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Sony Released A New PS5 And You Didn't Even Notice

Though the PlayStation 5 might not quite reach the peaks of its foremost competitor — Microsoft's Xbox Series X — in terms of power, Sony's latest console is a next-generation achievement that boasts an impressive library of exclusive titles. Unfortunately, despite its massive sales and positive critical feedback, the PlayStation 5 has been plagued by supply shortages since its launch.


When the PS5 first released in late 2020, the world was in the thick of the COVID-19 pandemic, which forced many people to stay home until the spread had gone down and treatment options rolled out. The pandemic took an enormous toll on the gaming industry, and many games were delayed due to quarantine mandates and staffers transitioning to remote work. Console manufacturers were also effected due to work mandates and the overwhelming demand brought on by players stuck inside — not to mention the scalpers who capitalized on the situation.

For unspecified reasons, Sony has progressively scaled down the PS5's internal components, making lighter consoles. The first attempt at this venture occurred in 2021, and newer, even leaner models are set to be released soon. As a matter of fact, these updated PS5 versions have already hit shelves in some regions. Unless you were paying close attention to the console market, it's likely you didn't notice their debut.


A smaller PS5 emerges in Australia

On August 28, Japanese retailers revealed that Sony planned to distribute lighter versions of the PlayStation 5 in the country beginning on September 15, possibly in an effort to help production and better keep up with its massive demand (via Press Start). This change would be represented in both the Disc and Digital consoles — the new models being the CFI-1202A and CFI-1202B, respectively. However, according to a report by Press Start on August 29, Australia has already received these new versions — just days after Sony announced that the PS5 would get a controversial $50 (AUD) price hike in the region effective immediately. President & CEO Jim Ryan attributed this decision to inflation and other economic setbacks, however, the move met with significant backlash on social media.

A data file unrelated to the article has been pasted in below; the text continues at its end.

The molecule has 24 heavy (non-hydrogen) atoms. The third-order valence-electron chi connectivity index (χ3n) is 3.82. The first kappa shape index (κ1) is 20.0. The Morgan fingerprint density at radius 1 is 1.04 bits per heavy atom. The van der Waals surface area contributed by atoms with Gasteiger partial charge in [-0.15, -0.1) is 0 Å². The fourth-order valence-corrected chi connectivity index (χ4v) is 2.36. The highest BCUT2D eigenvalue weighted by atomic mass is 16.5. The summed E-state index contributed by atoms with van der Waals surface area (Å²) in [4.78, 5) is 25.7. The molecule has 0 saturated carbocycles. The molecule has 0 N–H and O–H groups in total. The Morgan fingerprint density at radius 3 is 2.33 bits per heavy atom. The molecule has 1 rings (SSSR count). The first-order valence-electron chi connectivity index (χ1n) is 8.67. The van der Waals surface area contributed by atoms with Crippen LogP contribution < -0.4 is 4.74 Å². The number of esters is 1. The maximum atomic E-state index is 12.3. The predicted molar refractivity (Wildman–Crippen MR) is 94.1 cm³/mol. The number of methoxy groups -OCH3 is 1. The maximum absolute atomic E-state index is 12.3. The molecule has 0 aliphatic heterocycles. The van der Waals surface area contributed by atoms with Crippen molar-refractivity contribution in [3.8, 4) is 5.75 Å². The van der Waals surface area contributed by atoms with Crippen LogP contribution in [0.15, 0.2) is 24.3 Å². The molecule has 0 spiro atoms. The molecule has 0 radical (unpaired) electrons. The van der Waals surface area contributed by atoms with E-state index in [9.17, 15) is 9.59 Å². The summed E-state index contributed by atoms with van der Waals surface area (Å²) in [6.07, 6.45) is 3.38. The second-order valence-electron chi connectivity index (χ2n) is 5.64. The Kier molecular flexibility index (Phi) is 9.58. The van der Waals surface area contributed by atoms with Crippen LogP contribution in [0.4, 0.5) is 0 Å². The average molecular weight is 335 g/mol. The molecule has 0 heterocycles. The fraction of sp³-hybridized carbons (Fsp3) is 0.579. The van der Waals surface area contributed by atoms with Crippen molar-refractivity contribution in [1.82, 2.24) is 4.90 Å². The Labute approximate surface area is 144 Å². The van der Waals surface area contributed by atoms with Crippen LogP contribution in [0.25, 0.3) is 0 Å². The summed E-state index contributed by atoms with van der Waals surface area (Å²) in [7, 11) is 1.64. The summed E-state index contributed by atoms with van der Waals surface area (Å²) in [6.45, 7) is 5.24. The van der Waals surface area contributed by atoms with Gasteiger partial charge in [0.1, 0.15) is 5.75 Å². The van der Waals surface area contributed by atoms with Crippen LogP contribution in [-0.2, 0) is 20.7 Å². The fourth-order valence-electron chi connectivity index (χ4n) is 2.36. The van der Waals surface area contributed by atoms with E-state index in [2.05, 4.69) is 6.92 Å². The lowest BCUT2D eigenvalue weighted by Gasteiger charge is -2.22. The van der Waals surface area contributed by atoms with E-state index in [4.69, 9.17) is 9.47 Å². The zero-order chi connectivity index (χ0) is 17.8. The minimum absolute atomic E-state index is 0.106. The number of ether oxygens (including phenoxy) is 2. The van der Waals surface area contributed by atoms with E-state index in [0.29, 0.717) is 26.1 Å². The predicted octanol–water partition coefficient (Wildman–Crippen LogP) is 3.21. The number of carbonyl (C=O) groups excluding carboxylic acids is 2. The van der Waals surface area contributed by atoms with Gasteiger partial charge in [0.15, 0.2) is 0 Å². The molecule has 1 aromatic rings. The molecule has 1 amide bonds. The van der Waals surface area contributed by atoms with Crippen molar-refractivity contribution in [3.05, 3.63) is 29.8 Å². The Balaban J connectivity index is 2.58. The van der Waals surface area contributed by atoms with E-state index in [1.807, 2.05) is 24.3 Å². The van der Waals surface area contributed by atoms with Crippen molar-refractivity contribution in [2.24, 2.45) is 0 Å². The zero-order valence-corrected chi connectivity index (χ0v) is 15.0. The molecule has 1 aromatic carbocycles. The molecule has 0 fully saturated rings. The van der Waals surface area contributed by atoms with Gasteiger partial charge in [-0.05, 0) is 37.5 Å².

Though the team at Press Start didn't dig into the system to find out what exactly has changed about these new models, it did notice that, according to the accompanying spec sheets, the CFI-1202A Disc version weighs in at 3.9kg while the CFI-1202B Digital version was listed as 3.4kg. This is down from the previous versions of the PS5, which weighed 4.2kg and 3.6kg.

To provide a better reference as to how much weight the PS5 has shed since its original iteration, the new Disc version weighs 600 grams less than it did at launch while the Digital version weighs 500 grams less. That is more than a pound lighter than either version of the console when they first hit the market in 2020.

Why is the new PS5 lighter?

In 2021, amidst severe supply issues, Sony first released new models of the PS5 to the public. These versions of the Disc and Digital PS5 weighed in at 4.2kg and 3.6kg, respectively, — down from the launch weights of 4.5kg and 3.9kg (per Press Start). However, some concluded that the new models harbored a sad truth just below the surface: Sony had replaced the console's heat sink with one that was half the size of its predecessor. While YouTuber Austin Evans concluded this could make the console run hotter, further tests run by Hardware Busters International may have debunked this claim, even going as far to say that the new heat sink worked more efficiently than the old one.


While it's currently unknown why the third round of PS5s are even lighter, some speculation links these models to the possibility of a PS5 Pro on the horizon due to multiple rounds of revisions to the original console. Alternatively, several people on Twitter have expressed concerns that Sony has replaced some of the system's parts with cheaper materials. "Raise the price over there AND make the console out of cheaper/ lighter components?" questioned one individual. "So lighter, cheaper to make yet they charge $50 more for it," observed another. "It's not about inflation at all. It's greed."

Some users, like @RayzerRed, theorized that Sony had reduced the size of the heatsink yet again, possibly to the detriment of buyers. Others wondered why Sony keeps messing with the weight at all, suggesting that the company should focus on more critical elements of the PS5's design, such as providing better balance or a slimmer profile.